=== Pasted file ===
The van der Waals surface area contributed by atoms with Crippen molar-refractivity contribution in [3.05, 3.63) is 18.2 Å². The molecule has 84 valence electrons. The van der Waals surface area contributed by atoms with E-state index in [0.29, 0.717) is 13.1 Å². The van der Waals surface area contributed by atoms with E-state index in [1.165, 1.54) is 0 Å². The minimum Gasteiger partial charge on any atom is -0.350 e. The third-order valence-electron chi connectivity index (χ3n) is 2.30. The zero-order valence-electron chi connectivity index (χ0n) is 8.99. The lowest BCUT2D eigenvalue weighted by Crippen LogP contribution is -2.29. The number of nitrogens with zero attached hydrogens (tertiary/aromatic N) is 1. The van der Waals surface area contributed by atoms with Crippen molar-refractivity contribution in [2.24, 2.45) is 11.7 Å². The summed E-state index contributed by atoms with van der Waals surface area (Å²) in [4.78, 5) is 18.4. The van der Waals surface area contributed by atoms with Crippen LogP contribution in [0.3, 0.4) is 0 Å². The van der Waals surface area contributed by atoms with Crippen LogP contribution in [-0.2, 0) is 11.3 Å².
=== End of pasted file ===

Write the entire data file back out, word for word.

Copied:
The van der Waals surface area contributed by atoms with Crippen molar-refractivity contribution in [3.05, 3.63) is 18.2 Å². The molecule has 84 valence electrons. The van der Waals surface area contributed by atoms with E-state index in [0.29, 0.717) is 13.1 Å². The van der Waals surface area contributed by atoms with E-state index in [1.165, 1.54) is 0 Å². The minimum Gasteiger partial charge on any atom is -0.350 e. The third-order valence-electron chi connectivity index (χ3n) is 2.30. The zero-order valence-electron chi connectivity index (χ0n) is 8.99. The lowest BCUT2D eigenvalue weighted by Crippen LogP contribution is -2.29. The number of nitrogens with zero attached hydrogens (tertiary/aromatic N) is 1. The van der Waals surface area contributed by atoms with Crippen molar-refractivity contribution in [2.24, 2.45) is 11.7 Å². The summed E-state index contributed by atoms with van der Waals surface area (Å²) in [4.78, 5) is 18.4. The van der Waals surface area contributed by atoms with Crippen LogP contribution in [0.3, 0.4) is 0 Å². The van der Waals surface area contributed by atoms with Crippen LogP contribution in [-0.2, 0) is 11.3 Å².